Young Children: Child Development (cont.)
John Mersch, MD, FAAP
Dr. Mersch received his Bachelor of Arts degree from the University of California, San Diego, and prior to entering the University Of Southern California School Of Medicine, was a graduate student (attaining PhD candidate status) in Experimental Pathology at USC. He attended internship and residency at Children's Hospital Los Angeles.
David Perlstein, MD, MBA, FAAP
Dr. Perlstein received his Medical Degree from the University of Cincinnati and then completed his internship and residency in pediatrics at The New York Hospital, Cornell medical Center in New York City. After serving an additional year as Chief Pediatric Resident, he worked as a private practitioner and then was appointed Director of Ambulatory Pediatrics at St. Barnabas Hospital in the Bronx.
In this Article
- What are milestones in physical skills development for young children 6-8 years of age?
- What are stages in cognitive skills development for young children 6-8 years of age?
- What are tips for parents caring for a young child 6-8 years of age?
- How can parents ensure the safety of their young children 6-8 years of age?
What are tips for parents caring for a young child 6-8 years of age?
As a reflection of the asynchronous development of motor skills, some 6- to 8-year-old children gradually discover their athletic skills are not keeping up with their peers. The natural competitive nature of this age group and their awakening sense of imperfection and vulnerability are underscored on the athletic field. While many sport leagues attempt to limit this natural competitive instinct by avoiding keeping score or awarding trophies/medals to all players, many children are frustrated by these adult ploys to "make everyone a winner." Better for parents to recognize that their child may not be the best on the team. To the child, this may not seem fair. Emphasizing the purpose of participation in sports is for enjoyment will help a child establish a healthier attitude and provide an escape valve for such frustration.
Similar to the sports field, the family home may become a battleground among siblings trying to establish a pecking order. Parents often feel they are living in the midst of the biblical story of Cain and Abel. For most disputes, parents are most effective by establishing a policy of benign neglect unless significant physical or emotional harm is imminent. One successful strategy is to enforce a policy of loss of privilege/activity/computer-TV time for all combatants (regardless of "who started it" or "who's at fault") unless the involved children can successfully resolve the dilemma by themselves. While this may seem to be impossible at home, teachers often point out peer resolution of problems being successfully handled on a daily basis during school recess and lunch breaks.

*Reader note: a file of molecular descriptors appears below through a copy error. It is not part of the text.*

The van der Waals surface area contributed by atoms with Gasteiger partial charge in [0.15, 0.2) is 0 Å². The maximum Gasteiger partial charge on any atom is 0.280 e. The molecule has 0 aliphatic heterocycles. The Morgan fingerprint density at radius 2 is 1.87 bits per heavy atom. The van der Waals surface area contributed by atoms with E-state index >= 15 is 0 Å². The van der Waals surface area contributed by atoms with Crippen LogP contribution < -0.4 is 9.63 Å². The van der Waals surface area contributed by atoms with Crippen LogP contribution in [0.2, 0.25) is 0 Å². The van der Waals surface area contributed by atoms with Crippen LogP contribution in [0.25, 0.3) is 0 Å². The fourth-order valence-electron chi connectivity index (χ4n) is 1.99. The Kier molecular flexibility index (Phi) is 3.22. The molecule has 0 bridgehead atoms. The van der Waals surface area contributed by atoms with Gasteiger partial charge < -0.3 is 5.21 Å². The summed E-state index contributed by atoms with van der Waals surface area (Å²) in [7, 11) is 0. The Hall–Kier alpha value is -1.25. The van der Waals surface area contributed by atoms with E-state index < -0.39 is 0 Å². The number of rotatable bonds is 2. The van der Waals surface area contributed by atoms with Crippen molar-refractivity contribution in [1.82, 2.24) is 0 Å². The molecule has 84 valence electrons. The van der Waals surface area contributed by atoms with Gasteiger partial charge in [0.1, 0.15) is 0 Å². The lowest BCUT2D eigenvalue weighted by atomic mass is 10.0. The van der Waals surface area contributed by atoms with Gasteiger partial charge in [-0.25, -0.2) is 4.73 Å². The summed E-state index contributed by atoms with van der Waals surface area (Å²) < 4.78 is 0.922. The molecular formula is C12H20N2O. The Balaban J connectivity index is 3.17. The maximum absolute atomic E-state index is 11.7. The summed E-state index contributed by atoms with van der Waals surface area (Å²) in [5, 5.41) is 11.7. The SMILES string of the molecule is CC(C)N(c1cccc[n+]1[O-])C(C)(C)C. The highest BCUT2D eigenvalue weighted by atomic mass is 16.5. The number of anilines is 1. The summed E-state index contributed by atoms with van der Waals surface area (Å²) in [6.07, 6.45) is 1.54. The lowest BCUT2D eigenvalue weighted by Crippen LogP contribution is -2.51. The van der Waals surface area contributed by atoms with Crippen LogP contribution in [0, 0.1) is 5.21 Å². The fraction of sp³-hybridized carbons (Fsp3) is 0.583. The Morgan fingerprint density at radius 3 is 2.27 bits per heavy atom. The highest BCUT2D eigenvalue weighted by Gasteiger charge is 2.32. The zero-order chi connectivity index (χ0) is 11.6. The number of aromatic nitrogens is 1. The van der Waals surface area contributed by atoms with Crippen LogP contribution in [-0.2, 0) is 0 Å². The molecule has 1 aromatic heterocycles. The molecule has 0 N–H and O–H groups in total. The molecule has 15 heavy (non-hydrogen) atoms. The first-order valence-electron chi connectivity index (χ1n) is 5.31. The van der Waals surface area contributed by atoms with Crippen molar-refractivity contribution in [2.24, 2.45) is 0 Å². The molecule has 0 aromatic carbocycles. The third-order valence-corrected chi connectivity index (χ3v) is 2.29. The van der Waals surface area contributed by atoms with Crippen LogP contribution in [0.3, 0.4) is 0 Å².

By the third grade, many students loudly complain that "school isn't fun." Such a reaction is inherent in the more competitive atmosphere in the classroom where (by definition) everyone isn't always a winner. Commonly, academic evaluation changes from the more abstract (stars, colors, etc.) to traditional (A, B, C, etc.). As a reaction to this perceived unfair inequity, children of this age range start enjoying social bonding groups -- scouting, clubs, teams, and cliques. These groupings are commonly single gender since both boys and girls consider the opposite gender "yucky."
Perhaps one of the most frustrating parental experiences is the child's gradual realization that his parents aren't salient and omnipotent but rather human with their own foibles. The parental fall from Mt. Olympus must be counterbalanced by the continuous efforts of parents to be appropriate role models. Such efforts provide to their children successful strategies and coping mechanisms for the inherent frustrations of this age range. The transition from "doing it because I told you to" to "you should do it because you know it is the correct thing to do" is started during this time period.
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